I happen to think thata custom DIY lipstick is the *perfect* gift for all your gal pals at Christmas. Just imagine your entire squad wearing an exclusive shade of fuchsia lipstick throughout 2017, a shade that you made and is worn as a clubhouse rule - like the Pink Ladies, only with lipstick as the new satin jacket. It's brilliant!I'm here to confirm for you DIY lovers that it's unexpectedly easy, and completely fun, to make your own coolest lipstick ever, from scratch in your kitchen. So, let's get started!Step 1: Source your ingredientsAs a personal fan of healthy and simple beauty products, I began my project doing some research for a DIY lipstick recipe that I could feel good about. I also wanted to work with Canadian wholesalers of natural beauty ingredients. After some investigation, I settled upon Anarres Apothecary in Toronto. Tracey, the owner,responded to my email right away and offered her help on which ingredients to buy for what I wanted to make: a semi-matte, fuchsia lipstick that wasn't too dry or too glossy. If you don't live in Toronto, you can buy from Anarres Apothecary online, or look for another shop that suits you, there are many. This is what I bought and, yes, this lipstick recipe is vegan:100 mL Candelilla wax100 mL Shea Butter100 mL superfine French pink clay100 mL Red Reef Australian clay15 mL fire red mica15 mL ultramarine pink oxide15 mL red oxide10 mL certified organic non-GMO anise flavour oilA handy pocket scaleA (cute) surgical mask so you don't ingest mica powdersA silicon lipstick mold kitThe base of this lipstick is Candelilla wax, which is a wax derived from the leaves of the small Candelilla shrub, native to northern Mexico. It has protective properties and is an effective emollient, which refers to this wax's ability to remain soft enough to wear as a lipstick.The anise flavour oil is a food-grade oil meant to add a sweet scent to your lipstick. You can choose from any number of food grade oils, like coconut or lemon or chocolate, but I happen to love the unexpected scent of black licorice!Micas will give your lipstick a little hint of sheen.Clays will make your lipstick super matte.Oxides will give your lipstick an extra punch of colour.How do you want your lipstick to look? You decide. Making your own lipstick is total creative expression.Step 2: Cook up your lipstickThat's it! It's a really simple recipe that you can make and re-make until you formulate your coolest lipstick ever. If you are a fan of super playful shades of lipstick, I found this handy dandy guide to colour recipes for every shade from metallic violet to navy blue. This lesson onhow to transfer the lipstick from its silicon mold into a lipstick holder is helpful too.Have fun, DIY beauty chemists!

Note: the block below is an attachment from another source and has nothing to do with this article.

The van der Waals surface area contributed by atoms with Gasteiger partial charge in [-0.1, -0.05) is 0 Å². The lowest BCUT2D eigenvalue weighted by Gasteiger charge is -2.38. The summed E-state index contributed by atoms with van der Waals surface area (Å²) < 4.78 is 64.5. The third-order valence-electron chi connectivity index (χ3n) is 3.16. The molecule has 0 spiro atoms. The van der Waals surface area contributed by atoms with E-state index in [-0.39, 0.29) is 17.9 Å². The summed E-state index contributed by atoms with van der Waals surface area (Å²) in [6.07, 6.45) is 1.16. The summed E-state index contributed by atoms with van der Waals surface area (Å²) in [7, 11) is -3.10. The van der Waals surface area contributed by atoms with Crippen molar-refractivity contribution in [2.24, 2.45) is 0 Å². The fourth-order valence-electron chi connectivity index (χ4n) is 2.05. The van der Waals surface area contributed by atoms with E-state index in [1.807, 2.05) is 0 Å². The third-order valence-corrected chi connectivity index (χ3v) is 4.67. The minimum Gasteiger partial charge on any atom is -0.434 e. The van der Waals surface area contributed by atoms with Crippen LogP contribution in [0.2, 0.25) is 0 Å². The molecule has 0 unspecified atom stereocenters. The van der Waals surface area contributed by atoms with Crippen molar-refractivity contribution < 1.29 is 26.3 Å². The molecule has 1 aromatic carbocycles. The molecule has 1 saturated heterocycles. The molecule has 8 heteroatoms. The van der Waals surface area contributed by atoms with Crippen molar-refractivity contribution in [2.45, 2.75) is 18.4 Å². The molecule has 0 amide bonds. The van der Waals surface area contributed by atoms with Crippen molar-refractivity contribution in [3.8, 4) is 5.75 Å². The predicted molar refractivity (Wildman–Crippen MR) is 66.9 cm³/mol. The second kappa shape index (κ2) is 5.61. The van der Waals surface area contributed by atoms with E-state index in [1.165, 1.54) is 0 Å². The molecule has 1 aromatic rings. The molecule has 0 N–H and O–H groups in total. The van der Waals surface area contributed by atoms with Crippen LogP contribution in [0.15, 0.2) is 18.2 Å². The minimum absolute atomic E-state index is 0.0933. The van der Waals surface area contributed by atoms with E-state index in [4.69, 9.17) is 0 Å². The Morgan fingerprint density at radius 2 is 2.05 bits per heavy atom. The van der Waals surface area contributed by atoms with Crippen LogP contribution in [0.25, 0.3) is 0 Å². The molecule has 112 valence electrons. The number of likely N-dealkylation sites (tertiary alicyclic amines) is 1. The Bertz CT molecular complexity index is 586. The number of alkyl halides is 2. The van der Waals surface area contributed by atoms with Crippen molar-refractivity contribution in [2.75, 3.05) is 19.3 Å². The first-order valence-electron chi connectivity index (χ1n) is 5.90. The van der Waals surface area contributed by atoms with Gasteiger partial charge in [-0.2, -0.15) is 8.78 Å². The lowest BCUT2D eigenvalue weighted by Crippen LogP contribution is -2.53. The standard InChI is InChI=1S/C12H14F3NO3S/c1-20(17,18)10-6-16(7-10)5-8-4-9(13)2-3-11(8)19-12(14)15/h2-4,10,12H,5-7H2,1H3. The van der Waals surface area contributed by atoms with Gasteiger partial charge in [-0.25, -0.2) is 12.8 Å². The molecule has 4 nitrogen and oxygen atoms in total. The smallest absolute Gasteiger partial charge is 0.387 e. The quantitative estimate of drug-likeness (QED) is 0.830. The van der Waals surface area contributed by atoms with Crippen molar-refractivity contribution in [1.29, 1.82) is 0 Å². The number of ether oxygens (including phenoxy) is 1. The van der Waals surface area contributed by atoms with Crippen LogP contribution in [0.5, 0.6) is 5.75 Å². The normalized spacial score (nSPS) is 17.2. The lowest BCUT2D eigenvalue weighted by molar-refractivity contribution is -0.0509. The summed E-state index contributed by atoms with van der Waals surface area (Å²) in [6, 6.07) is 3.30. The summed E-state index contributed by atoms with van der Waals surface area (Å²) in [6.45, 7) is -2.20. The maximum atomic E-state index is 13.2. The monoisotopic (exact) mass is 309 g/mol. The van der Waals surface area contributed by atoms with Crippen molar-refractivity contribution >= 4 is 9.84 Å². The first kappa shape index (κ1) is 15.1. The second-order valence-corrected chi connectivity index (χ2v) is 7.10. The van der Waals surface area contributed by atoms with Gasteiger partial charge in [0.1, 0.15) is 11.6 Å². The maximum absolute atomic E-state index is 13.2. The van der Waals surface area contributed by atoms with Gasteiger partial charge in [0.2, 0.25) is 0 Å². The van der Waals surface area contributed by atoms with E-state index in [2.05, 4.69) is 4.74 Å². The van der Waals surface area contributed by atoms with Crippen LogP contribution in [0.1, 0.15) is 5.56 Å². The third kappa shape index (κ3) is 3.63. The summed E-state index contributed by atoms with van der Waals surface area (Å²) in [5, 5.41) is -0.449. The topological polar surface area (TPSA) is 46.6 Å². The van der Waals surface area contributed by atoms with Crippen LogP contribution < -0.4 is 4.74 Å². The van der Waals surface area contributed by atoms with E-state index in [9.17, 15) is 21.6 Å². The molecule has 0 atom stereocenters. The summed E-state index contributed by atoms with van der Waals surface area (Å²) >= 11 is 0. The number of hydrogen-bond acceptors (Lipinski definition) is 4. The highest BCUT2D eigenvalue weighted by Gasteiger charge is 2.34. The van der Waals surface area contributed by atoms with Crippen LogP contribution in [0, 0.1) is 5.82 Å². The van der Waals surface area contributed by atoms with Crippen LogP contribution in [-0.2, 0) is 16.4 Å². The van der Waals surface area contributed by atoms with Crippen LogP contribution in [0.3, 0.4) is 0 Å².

L'Oreal Turns to Plant-based Hair Dye As Natural Cosmetics Thrive